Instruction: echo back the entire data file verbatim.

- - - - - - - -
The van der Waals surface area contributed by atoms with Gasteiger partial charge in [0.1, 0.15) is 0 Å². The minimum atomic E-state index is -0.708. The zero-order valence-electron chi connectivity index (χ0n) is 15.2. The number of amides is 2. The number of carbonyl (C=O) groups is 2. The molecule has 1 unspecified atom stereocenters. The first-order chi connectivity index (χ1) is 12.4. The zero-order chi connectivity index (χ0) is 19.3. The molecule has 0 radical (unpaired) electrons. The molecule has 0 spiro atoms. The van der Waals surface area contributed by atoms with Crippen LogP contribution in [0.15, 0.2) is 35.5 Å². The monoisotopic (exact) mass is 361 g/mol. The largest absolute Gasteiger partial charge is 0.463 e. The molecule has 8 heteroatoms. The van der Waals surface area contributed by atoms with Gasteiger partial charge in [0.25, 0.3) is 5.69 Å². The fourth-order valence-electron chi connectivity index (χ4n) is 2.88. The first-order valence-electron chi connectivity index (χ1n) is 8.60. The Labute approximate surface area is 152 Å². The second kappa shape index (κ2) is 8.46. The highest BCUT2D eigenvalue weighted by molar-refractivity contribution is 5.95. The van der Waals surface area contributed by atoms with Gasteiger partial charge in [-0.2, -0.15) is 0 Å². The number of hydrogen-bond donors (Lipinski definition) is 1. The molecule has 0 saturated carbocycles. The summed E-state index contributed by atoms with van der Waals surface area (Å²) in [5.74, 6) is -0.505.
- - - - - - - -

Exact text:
The van der Waals surface area contributed by atoms with Gasteiger partial charge in [0.1, 0.15) is 0 Å². The minimum atomic E-state index is -0.708. The zero-order valence-electron chi connectivity index (χ0n) is 15.2. The number of amides is 2. The number of carbonyl (C=O) groups is 2. The molecule has 1 unspecified atom stereocenters. The first-order chi connectivity index (χ1) is 12.4. The zero-order chi connectivity index (χ0) is 19.3. The molecule has 0 radical (unpaired) electrons. The molecule has 0 spiro atoms. The van der Waals surface area contributed by atoms with Crippen LogP contribution in [0.15, 0.2) is 35.5 Å². The monoisotopic (exact) mass is 361 g/mol. The largest absolute Gasteiger partial charge is 0.463 e. The molecule has 8 heteroatoms. The van der Waals surface area contributed by atoms with Gasteiger partial charge in [0.25, 0.3) is 5.69 Å². The fourth-order valence-electron chi connectivity index (χ4n) is 2.88. The first-order valence-electron chi connectivity index (χ1n) is 8.60. The Labute approximate surface area is 152 Å². The second kappa shape index (κ2) is 8.46. The highest BCUT2D eigenvalue weighted by molar-refractivity contribution is 5.95. The van der Waals surface area contributed by atoms with Gasteiger partial charge in [-0.2, -0.15) is 0 Å². The number of hydrogen-bond donors (Lipinski definition) is 1. The molecule has 0 saturated carbocycles. The summed E-state index contributed by atoms with van der Waals surface area (Å²) in [5.74, 6) is -0.505.